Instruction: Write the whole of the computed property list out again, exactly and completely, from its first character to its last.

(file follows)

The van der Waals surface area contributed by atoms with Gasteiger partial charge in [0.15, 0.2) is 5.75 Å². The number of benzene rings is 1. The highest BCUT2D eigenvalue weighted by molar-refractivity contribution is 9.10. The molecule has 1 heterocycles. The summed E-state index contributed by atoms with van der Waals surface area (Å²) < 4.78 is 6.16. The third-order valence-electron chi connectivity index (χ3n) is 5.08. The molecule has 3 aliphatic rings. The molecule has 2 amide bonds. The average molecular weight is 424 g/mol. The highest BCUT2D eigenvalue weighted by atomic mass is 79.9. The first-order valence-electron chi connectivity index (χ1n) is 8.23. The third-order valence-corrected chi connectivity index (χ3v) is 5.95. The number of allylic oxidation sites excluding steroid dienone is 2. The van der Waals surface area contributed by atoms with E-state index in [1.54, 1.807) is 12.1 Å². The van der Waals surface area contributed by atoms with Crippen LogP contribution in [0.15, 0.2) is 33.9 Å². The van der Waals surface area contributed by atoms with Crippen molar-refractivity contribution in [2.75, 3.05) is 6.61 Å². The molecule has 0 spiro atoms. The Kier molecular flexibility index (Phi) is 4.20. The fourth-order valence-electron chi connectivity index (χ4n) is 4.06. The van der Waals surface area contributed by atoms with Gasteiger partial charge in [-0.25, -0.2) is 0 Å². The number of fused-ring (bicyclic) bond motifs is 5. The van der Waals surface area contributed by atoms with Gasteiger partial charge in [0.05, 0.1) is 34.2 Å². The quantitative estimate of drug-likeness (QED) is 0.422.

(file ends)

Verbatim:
The van der Waals surface area contributed by atoms with Gasteiger partial charge in [0.15, 0.2) is 5.75 Å². The number of benzene rings is 1. The highest BCUT2D eigenvalue weighted by molar-refractivity contribution is 9.10. The molecule has 1 heterocycles. The summed E-state index contributed by atoms with van der Waals surface area (Å²) < 4.78 is 6.16. The third-order valence-electron chi connectivity index (χ3n) is 5.08. The molecule has 3 aliphatic rings. The molecule has 2 amide bonds. The average molecular weight is 424 g/mol. The highest BCUT2D eigenvalue weighted by atomic mass is 79.9. The first-order valence-electron chi connectivity index (χ1n) is 8.23. The third-order valence-corrected chi connectivity index (χ3v) is 5.95. The number of allylic oxidation sites excluding steroid dienone is 2. The van der Waals surface area contributed by atoms with E-state index in [1.54, 1.807) is 12.1 Å². The van der Waals surface area contributed by atoms with Crippen LogP contribution in [0.15, 0.2) is 33.9 Å². The van der Waals surface area contributed by atoms with Crippen molar-refractivity contribution in [2.75, 3.05) is 6.61 Å². The molecule has 0 spiro atoms. The Kier molecular flexibility index (Phi) is 4.20. The fourth-order valence-electron chi connectivity index (χ4n) is 4.06. The van der Waals surface area contributed by atoms with Gasteiger partial charge in [-0.25, -0.2) is 0 Å². The number of fused-ring (bicyclic) bond motifs is 5. The van der Waals surface area contributed by atoms with Gasteiger partial charge in [0.05, 0.1) is 34.2 Å². The quantitative estimate of drug-likeness (QED) is 0.422.